Get Your Small Business Started on the Right Foot
One of the great regrets of small business owners is that they made too many mistakes in getting their business up and running. Although this is all part of the learning process, they often lament that they would do it differently it they had to do it all over again. For businesses that are already up and running, there is no time luxury to go back and correct old mistakes. The owners simply have to adapt on the run and keep moving forward.
But the newly-minted entrepreneur has a certain degree of latitude before the everyday demands become overwhelming. Here are a few tips that can help you get your small business started on the right foot:
• Free help is available: There are many entities that want to see you succeed as an entrepreneur. Take advantage of the wealth of information that is available just for the asking. The Small Business Administration has offices in most major areas, and can provide insider info on getting a business started legally and efficiently in your market. SCORE is made up of mostly-retired business executives who provide free small business advice. They have mentors who can show you the ropes, provide how-to resources, and host training and workshop sessions on a wide variety of business topics.
• Know what you are getting yourself into: You may have the greatest idea since sliced bread, and just can’t wait to begin selling it to the world. But take a minute before you jump in and realize just what this means. Being an entrepreneur is a huge commitment. It will take a lot of time, effort and money. Do you have this to give, and can you afford to deprive your family of these items? Do you really want to take on everything that is associated with running a business, or are you interested in just a piece of it? In the long run, your business will either succeed or fail – are you prepared to deal with either outcome?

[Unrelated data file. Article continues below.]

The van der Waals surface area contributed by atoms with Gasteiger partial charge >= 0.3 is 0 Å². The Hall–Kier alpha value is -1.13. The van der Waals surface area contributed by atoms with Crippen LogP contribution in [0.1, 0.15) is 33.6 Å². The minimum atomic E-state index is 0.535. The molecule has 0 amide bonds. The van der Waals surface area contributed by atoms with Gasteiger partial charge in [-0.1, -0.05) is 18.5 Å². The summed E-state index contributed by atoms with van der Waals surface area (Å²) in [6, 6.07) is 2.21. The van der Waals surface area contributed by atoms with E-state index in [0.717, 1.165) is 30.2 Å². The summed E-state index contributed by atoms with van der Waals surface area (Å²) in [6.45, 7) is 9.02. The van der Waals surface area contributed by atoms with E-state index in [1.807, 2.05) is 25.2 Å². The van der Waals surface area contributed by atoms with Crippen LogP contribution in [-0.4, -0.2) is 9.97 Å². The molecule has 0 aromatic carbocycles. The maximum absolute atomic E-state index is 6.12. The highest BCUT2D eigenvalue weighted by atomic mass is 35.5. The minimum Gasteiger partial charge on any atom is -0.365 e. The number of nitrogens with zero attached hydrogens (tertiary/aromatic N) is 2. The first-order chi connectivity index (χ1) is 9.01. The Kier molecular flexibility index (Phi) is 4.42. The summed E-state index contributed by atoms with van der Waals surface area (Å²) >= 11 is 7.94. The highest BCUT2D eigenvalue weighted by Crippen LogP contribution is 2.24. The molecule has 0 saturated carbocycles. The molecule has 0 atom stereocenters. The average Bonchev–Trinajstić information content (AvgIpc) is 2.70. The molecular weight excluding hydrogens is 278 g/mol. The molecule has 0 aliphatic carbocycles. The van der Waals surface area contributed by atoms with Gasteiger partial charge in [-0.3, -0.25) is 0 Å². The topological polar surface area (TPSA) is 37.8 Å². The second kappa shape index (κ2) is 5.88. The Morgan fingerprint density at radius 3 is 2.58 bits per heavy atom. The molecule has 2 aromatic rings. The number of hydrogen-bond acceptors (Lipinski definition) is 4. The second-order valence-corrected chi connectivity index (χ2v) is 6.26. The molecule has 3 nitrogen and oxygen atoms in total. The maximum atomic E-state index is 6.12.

• Have a plan: Any of the professionals you talk to will emphasize that you need to have a well-thought out plan in place. Research your industry to make sure there is a market and that you can successfully slice out a piece of that market for yourself. Estimate your income and expenses for the first three years, and make sure you and your family can live on that amount. Scope out your marketing needs, and get a plan in place before you even open the doors. Once the action begins, it might be too late to think clearly about what you need to do to attract more customers.
It is both a wonderful and a scary thing to be an entrepreneur, but there is no joy like that of looking back and seeing that you have grown something substantial from nothing. Get your ducks in a row before you start, and you just might be one who succeeds!